France’s Raidco Marine has received an order from Senegal for the delivery of two more RPB 33 patrol boats, after the shipyard delivered a single RPB 33 in 2013.
The contract was signed in 2018, but Senegal was only identified by Raidco as the customer this year, when French Armed Forces minister Florence Parly visited French shipyards on 19 April.
Both new vessels are being built at Raidco’s UFAST Shipyard and will be delivered in October this year and June 2020, with crew training expected to begin in the coming months.
The patrol boats are a welcome tool in fighting illegal fishing in Senegalese waters.
According to Mer et Marine, the vessels will be operated on behalf of the High Authority for Maritime Security, Maritime Safety and Marine Environment (HASSMAR) by the Senegalese Navy.
The 33.73 metre long, 6.5 metre wide vessels are powered by two 1 100 hp MAN engines, giving a top speed of 22 knots and a range of 1 500 miles at 15 knots for an endurance of one week at sea.
A rear ramp is able to launch a 6.2 metre long aluminium-hulled boat, also manufactured by UFAST.
Built out of an aluminium superstructure and glass fibre reinforced composites, the RPB 33 features a bridge design which allows for 360 degree surveillance.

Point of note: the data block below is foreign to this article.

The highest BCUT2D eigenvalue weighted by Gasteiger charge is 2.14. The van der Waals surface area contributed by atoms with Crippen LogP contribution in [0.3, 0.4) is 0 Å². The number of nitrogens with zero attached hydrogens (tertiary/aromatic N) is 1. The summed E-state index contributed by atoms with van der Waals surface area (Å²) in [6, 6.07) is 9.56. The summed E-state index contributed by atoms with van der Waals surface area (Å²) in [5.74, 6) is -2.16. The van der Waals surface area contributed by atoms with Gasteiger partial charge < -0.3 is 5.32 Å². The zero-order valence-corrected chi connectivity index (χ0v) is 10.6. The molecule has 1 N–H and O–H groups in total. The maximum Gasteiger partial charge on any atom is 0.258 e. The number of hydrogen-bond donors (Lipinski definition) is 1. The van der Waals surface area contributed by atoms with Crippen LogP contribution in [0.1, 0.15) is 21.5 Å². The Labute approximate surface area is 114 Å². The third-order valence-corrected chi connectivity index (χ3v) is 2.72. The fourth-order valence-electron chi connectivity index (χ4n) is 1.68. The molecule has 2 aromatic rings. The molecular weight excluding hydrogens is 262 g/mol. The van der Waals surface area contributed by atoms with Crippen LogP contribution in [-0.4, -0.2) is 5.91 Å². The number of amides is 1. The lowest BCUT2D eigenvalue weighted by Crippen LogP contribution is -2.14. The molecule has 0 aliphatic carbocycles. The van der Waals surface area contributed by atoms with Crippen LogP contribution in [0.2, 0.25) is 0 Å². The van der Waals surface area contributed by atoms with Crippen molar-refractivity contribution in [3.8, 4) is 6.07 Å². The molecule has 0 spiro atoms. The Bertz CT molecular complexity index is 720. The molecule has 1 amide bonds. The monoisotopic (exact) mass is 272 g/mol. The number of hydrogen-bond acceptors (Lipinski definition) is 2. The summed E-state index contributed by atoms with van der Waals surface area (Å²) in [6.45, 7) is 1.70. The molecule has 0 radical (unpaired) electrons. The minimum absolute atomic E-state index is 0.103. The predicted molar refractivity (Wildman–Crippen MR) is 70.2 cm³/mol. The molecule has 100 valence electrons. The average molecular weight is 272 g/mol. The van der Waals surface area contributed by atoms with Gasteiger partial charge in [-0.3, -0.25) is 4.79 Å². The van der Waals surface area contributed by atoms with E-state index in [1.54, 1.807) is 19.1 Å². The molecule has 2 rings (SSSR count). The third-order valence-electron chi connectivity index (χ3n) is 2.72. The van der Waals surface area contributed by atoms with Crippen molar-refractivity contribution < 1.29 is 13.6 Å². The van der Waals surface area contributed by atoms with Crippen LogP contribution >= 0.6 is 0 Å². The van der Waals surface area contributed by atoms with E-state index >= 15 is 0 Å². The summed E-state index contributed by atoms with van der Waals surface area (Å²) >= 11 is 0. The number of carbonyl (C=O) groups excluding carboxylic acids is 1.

Armament on the Senegalese vessels will most likely comprise a 20 mm cannon and 12.7 mm machineguns.
Senegal’s first RPB 33, Ferlo, was delivered in the third quarter of 2013 and was involved in Operation Restore Democracy in the Gambia in 2017.
RPB 33s have also been delivered to Togo (two in 2014) and Cote d’Ivoire (three between 2014 and 2016).
A donation from US
Senegal’s navy received a boost in February last year when the United States handed over two donated 11.5 metre Defiant class patrol boats.
The donation included boat repair and maintenance kits, and towing vehicles, and a two-week training session on the use and maintenance of the vessels.
The Defiant is an aluminium patrol boat built by Metal Shark. Various powerplant options are available, including inboard diesels or multiple outboards, giving top speeds of up to 50 knots depending on engine configuration.
In 2015 Senegal received the 45.8 metre long offshore patrol vessel Kedougou from STX France. This was ordered from Raidco Marine, which subcontracted construction to the STX Lorient shipyard.
This was followed a year later by the 58 metre long Fouladou offshore patrol vessel, built by France’s Ocea.
The new vessels are part of Senegal’s plan to renew its naval fleet and allow the maritime arm of service to carry out missions such as fisheries inspection, fighting drug trafficking and piracy.
Senegal’s navy has around 900 sailors and thirty vessels that patrol 700 kilometres of coastline and 159 000 square kilometres of exclusive economic zone (EEZ). Enough patrol boats could make the difference in fighting illegal fishing in Senegal.
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